I’m obviously interested that some of the people who do turn up to the Church of Scotland are actually thinking of themselves in the core of their being as belonging in some way to us too. (We must presume that the converse is true too, though I know of no examples).

There’s probably more that I want to say about different types of belonging in another post further down the blog and there’s certainly a lot to be said about ecumenical matters.

However for now, what does it mean to belong?


Synod – membership

We have a debate about how to define the membership of the Scottish Episcopal Church.

Sally Gorton speaks against changing our current rules. She has done so before.

Alan Thornton speaks against giving anyone other than the Rector the role of keeping the role.  I think.

John Armes speaks of the importance of keeping involvement of those  who are not communicants. He wants a roll which allows people to say whether they want to be a member or not regardless  of whether they are communicants or baptised. (I agree with this).

Robert Warren speaks – he wants something different too.

David  Mumford speaks in favour – he wants a transparent list of those who are members and that this list could be shared with the  vestry. However, he is concerned that people cannot be on 2 electoral rolls.

James Milne believes in Civil Liberties so speaks in favour of the motion. At the moment people can be put on a list of members against their will.

+Mark speaks – at 16 you can have sex and drink so why not be able to be a member of the church. He speaks in favour of 16 being the age of consent to church.

Darren McFarland speaks in favour of the motion. New legislation is important to stop people abusing church rolls by just turning up to become members by receiving communion to try to swing a vote.

Alison Peden supports the new canon – good for people to know when they actually belong.

Hugh Lee wants the Rector to remain in charge of the roll. Speaks of someone coming to church to receive communion once a year to remain on a roll. Wants to be able to challenge that and throw them off a roll.

Gregor Duncan speaks – he has to read rolls. He thinks that the present roll works well. He thinks it is bad to frame legislation to prevent people from being perverse as they will be perverse whatever legislation is passed.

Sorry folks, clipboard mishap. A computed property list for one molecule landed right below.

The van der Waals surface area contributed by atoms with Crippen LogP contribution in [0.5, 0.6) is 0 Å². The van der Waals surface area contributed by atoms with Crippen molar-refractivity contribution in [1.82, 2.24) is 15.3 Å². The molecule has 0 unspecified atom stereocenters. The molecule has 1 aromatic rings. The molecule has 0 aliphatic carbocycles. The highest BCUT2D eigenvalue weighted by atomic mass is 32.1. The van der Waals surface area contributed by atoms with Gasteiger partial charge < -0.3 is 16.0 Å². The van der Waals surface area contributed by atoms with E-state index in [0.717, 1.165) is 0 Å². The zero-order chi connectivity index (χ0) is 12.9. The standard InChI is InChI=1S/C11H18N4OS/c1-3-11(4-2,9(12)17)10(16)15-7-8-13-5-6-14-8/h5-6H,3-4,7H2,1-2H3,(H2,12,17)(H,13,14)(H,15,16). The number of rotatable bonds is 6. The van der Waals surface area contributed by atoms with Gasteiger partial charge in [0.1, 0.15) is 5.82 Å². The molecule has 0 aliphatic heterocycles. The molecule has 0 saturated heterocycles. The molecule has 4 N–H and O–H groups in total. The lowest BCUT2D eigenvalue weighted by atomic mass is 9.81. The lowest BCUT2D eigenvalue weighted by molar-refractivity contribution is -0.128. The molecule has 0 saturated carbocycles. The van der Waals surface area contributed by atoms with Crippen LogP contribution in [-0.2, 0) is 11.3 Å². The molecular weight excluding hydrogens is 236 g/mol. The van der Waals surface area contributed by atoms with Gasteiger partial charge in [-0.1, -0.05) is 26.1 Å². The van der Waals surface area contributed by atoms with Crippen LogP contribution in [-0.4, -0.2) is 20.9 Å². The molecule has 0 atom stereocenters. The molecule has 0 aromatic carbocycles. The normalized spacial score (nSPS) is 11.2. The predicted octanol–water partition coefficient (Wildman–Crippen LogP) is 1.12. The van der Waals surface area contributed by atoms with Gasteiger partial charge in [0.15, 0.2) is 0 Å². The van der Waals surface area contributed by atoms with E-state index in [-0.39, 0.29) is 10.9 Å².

John Whittall – Aberdeen and Orkney – has been in England and sees no problem with the idea of an electoral roll. Do we really need three rolls?

Patricia Pettie allows Sally Gorton to speak (again!) in the debate. She challenges James Milne to spell out the liabilities that beloging to a church has. He passes the buck to the lovely Jeremy Auld who will respond at the end of the debate.

John Lindsay endorses John Armes’s point. Wants an inclusive church and thinks the present system works.

David Brooke – asks who is responsible for the privacy of the church roll. It is a data prtection issue.

Iain Paton – used to think he was against this canon but now has changed his mind. Are we an unconditionally inclusive church? No the gospel is unconditionally inviting. We have an open invitation. Believes the new legislation will be a pastoral tool that will be helpful.

Jeremy Auld gets up to speak. Rolls should be held by vestry as they are the trustees. This is just the first reading – we can always amend this. There is a liability in law that could fall on every member of a church. Being a member has responsibily. It is right that people know whether or not they are on a roll and cannot be added against their will. It is possible to be the trustee of a charity at age 16 – so 16 it must be!

The motion is put.

It fails in the house of bishops. The motion falls.